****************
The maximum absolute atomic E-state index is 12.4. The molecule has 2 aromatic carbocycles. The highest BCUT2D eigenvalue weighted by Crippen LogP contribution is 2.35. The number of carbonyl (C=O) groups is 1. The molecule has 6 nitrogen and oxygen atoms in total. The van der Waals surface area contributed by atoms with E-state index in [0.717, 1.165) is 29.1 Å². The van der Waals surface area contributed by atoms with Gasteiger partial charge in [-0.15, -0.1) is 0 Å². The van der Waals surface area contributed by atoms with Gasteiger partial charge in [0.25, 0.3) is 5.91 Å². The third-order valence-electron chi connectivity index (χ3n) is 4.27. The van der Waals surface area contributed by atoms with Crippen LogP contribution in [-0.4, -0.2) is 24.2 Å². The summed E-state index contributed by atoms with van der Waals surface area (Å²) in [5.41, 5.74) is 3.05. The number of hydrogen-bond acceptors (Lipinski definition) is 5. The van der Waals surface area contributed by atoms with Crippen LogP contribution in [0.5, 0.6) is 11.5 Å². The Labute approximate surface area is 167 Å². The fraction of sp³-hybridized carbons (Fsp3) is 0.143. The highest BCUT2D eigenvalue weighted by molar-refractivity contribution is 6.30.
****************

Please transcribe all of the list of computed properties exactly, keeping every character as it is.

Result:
The maximum absolute atomic E-state index is 12.4. The molecule has 2 aromatic carbocycles. The highest BCUT2D eigenvalue weighted by Crippen LogP contribution is 2.35. The number of carbonyl (C=O) groups is 1. The molecule has 6 nitrogen and oxygen atoms in total. The van der Waals surface area contributed by atoms with E-state index in [0.717, 1.165) is 29.1 Å². The van der Waals surface area contributed by atoms with Gasteiger partial charge in [-0.15, -0.1) is 0 Å². The van der Waals surface area contributed by atoms with Gasteiger partial charge in [0.25, 0.3) is 5.91 Å². The third-order valence-electron chi connectivity index (χ3n) is 4.27. The van der Waals surface area contributed by atoms with Crippen LogP contribution in [-0.4, -0.2) is 24.2 Å². The summed E-state index contributed by atoms with van der Waals surface area (Å²) in [5.41, 5.74) is 3.05. The number of hydrogen-bond acceptors (Lipinski definition) is 5. The van der Waals surface area contributed by atoms with Crippen LogP contribution in [0.5, 0.6) is 11.5 Å². The Labute approximate surface area is 167 Å². The fraction of sp³-hybridized carbons (Fsp3) is 0.143. The highest BCUT2D eigenvalue weighted by molar-refractivity contribution is 6.30.